Wednesday, April 14, 2010

Impressions: Pizzeria Picco

316 Magnolia Ave
Larkspur, CA 94939
(415) 945-8900

(all photos by Adam Lindsley unless otherwise noted)

Our bellies full from the excellent lunch at Pizzeria Delfina, Christa and I hopped in the rental car, swung by Dynamo (for what would turn out to be exotically spiced by very mediocre doughnuts), and made tracks across the Golden Gate Bridge for a lovely drive to the quaint burg of Larkspur. This is a small town bursting at the seams with charm, and many of the buildings have been standing since the late 1800s.

But on to the pizza. Both Adam Kuban of Slice and my new friend Jason (who I had just met at Pizzeria Delfina) had raved about the pizza at Picco, and I admit this kind of worked me into a bit of a frenzy. Adam Kuban called it "Neapolitan-style pizza taken to the next level," and with praise like that, how could you not get excited?

Walking to our table, we passed the wood-burning oven, whose flames were roaring and ready to gets its molten hands on some lovely fermented dough. The model was the ubiquitous Mugnaini, which I have seen in pizzerias anywhere from Nostrana and Firehouse in Portland, Oregon to Pizzaiolo in San Francisco the day prior.

We started with the Margherita ($10.95), of course. It arrived piping hot and well-charred around the cornicione, though not so much on what I like to call the chassis, or underside. The dough had been spread to a nice thinness, but somehow hadn't crisped in the oven, and didn't boast more than the occasional browned bit; obviously, the oven's floor hadn't reached the proper temperature yet. No matter: floppy as it was, it was still cooked through.

(photo by Christa Engelskirch)

Oddly enough, the pie looked didn't much resemble the one Adam Kuban had on his trip here in late 2009, and that was due entirely to the cheese. Take a look at the photo of the Margherita on his Slice posting for Pizzeria Picco, then look at the photo of our Margherita. See the difference?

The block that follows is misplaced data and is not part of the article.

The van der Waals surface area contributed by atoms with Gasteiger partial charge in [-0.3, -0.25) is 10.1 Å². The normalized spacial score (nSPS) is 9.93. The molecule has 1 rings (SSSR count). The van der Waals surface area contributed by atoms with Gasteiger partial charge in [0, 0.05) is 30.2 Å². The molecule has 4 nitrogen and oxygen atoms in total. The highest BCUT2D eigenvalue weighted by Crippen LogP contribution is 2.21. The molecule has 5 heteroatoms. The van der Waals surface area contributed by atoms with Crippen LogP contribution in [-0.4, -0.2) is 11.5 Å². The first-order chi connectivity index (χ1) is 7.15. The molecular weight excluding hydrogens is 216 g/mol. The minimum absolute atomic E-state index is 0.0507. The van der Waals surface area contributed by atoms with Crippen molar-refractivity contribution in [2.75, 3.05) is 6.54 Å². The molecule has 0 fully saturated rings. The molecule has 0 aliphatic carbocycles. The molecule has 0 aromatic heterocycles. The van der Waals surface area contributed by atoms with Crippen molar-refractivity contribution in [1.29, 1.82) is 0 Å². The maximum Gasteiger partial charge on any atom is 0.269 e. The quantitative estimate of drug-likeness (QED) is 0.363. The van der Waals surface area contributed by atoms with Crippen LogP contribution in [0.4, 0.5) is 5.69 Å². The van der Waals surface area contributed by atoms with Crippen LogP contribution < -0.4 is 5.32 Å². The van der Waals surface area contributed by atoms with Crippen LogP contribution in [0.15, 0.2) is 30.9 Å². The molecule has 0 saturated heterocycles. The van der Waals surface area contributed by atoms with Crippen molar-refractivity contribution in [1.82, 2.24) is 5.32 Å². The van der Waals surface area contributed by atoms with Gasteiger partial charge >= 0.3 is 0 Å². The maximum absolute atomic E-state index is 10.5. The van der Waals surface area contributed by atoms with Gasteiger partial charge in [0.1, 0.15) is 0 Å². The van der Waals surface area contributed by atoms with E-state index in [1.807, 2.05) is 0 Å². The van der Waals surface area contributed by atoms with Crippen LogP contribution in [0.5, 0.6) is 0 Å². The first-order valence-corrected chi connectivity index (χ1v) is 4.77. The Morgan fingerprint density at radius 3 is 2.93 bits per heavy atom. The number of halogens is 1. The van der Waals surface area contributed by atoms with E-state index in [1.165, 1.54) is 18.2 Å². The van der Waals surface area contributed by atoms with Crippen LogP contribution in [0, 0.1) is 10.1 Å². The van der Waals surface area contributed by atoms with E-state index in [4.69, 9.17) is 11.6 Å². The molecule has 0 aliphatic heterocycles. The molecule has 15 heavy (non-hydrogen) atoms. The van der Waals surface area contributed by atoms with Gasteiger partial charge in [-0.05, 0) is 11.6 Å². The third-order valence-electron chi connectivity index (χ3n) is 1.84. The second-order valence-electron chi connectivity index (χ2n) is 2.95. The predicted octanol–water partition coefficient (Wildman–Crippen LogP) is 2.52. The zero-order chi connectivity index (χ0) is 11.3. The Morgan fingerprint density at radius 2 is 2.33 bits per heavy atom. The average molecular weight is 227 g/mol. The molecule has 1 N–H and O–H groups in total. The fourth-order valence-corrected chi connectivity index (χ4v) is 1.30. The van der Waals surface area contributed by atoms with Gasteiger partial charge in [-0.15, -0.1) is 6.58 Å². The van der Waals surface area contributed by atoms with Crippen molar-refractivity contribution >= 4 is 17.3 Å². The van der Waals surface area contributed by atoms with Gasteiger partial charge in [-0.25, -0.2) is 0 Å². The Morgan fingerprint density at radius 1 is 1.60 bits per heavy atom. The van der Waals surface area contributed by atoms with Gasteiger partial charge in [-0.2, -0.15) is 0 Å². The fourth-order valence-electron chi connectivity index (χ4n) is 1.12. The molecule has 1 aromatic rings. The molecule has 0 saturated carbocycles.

Adam's pie was clearly made with fresh mozzarella. Ours? Aged. And if it wasn't aged, it must have come from the same mozzarella batch as the original mozz curd they used at Lovely's Fifty-Fifty in Portland before they revamped the recipe, because it had melted into a large yellow pool.

(photo by Christa Engelskirch)

I'm complaining about the look, but the cheese was good. It just tasted like a New York slice, not a Neapolitan pizza whatsoever. Salty and sharp (especially with the grated parmesan), which made up for the slight lack of salt in the cornice. The sauce was a little uneven: very sweet in places, but closer to unseasoned tomatoes in others. The disparity didn't really affect my opinion of the pizza: it was undeniably great. Sure, the crust was very dense, but the pie as a whole was delicious. It just wasn't what I had been expecting, not by a long shot.

For our second pizza, we ordered the J.Klein ($14.50), a sauceless pie topped with California asparagus, roasted garlic, basil, mozzarella, crescenza (a soft cow's milk cheese from northern Italy), and parmesan. This pie was made by the asparagus and roasted garlic. The asparagus, sliced into thin rounds, had been cooked perfectly, not too chewy, not rubbery, but wonderfully crisp. Even better was the roasted garlic, which literally melted on the tongue; there wasn't much of it on the pizza, but every bite that included it was heavenly. It must be said, though, that the bites without the roasted garlic or asparagus were extremely bland. Somehow that trio of cheeses tasted like absolutely nothing, in stark contrast with the cheese on the Margherita. Not sure what happened there.